The Jungle Book (2016 USA)

Too much CGI can go stale very fast if the story cannot keep up. The seams will start to show and the minutes will turn to hours. Looking at all the frames of The Jungle Book, other than Neel Sethi as Mowgli, everything is wall-to-wall CGI. But the sense of story is so compelling I lost myself totally in this world. I was awestruck by the level of visual details of each creature that occupies the screen. The facial expressions mirroring its running gamut of emotions, the physical movements of each animal, the pitch-perfect voicing – who wouldn’t believe they possess a human soul? Jon Favreau really cemented his directing skills with this film.

Just in case you’ve been under a rock these past fifty years, here’s a plot reminder of Rudyard Kipling’s classic work: raised by a family of wolves since birth, Mowgli must leave the only home he’s ever known when the fearsome tiger Shere Khan unleashes his mighty roar. Guided by a no-nonsense panther and a free-spirited bear, the young boy meets an array of jungle animals, including a slithery python and a smooth-talking ape. Along the way, Mowgli learns valuable life lessons as his epic journey of self-discovery leads to fun and adventure.

The performances are amazing. Neel Sethi can be referred as “a small bomb, but a loud blast”. His performance as Mowgli was terrific. Bill Murray enacts the same lazy old bear we know, and exceeds in fulfilling expectations. Ben Kingsley satisfies on delivering Bagheera. Scarlett Johannson does not provide a performance as great as the others but is good enough. The greatest vocal performance is provided by Idris Elba as Shere Khan. He outperforms everyone with a cunning and terrifying voice, which is justified by this harsh character.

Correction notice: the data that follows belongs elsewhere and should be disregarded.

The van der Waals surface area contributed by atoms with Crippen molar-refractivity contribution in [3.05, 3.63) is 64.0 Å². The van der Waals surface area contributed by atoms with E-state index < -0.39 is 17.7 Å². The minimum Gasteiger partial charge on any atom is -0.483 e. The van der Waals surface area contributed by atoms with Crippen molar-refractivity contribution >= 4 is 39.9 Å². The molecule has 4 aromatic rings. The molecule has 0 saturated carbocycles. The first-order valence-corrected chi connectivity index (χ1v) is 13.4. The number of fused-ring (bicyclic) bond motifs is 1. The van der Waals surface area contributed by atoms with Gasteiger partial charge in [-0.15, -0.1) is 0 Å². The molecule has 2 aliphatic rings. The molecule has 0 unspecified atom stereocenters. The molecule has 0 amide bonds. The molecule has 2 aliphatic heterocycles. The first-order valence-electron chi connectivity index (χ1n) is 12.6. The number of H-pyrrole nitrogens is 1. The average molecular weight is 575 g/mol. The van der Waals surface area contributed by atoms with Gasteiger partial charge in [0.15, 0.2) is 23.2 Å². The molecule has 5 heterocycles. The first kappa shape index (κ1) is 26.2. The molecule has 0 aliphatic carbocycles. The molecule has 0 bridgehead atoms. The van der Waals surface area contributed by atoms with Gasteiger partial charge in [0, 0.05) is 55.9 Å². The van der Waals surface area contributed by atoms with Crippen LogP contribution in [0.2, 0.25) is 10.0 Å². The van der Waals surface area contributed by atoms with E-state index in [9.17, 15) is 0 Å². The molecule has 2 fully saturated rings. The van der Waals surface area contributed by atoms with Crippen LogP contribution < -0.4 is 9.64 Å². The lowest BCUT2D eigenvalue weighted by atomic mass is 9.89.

A haunting remnant from the 1967 classic, The Jungle Book blooms into unspeakable greatness in the newest cinematic retelling of a literary masterpiece. Undeniably colossal in its new form, the film stands in riveting perpetuity, both on the grounds of its incredible storytelling and its dazzling visual achievement. This Jon Favreau-helmed film thrives in the real and unimaginable, riding on the lingering reminiscent spirit of its source material and the jaw- dropping wonders of its technical splendor. Imagination propels its narrative forward, fueling its core with crippling sentiments that will surely render every heart moved.

Much of this version of Jungle Book is relentlessly stirred with chaos, but there is charm in little but sweet and serene instances. The comic effort provided is contagious, euphoric even in some scenes. The tone that the film carries might separate itself from the familiar set-ups of family films that primarily target the young audience. While it could barely boast a cerebral distinction, the salient matters driving the entire story bear some recognizable sophistication, giving itself a familiar depth that utterly deserves commendation. The film manages to navigate itself toward a satisfying finish even in the midst of its imposingly devouring visuals.



  1. Excellent review, I’ve been keen to know whether to give this a go as a hardcore fan of the original Disney flick! I didn’t realise Idris Elba plays Shere Khan in this, sounds like brilliant casting to me. 😎

    Liked by 1 person

  2. Thank you. Do check this one out!


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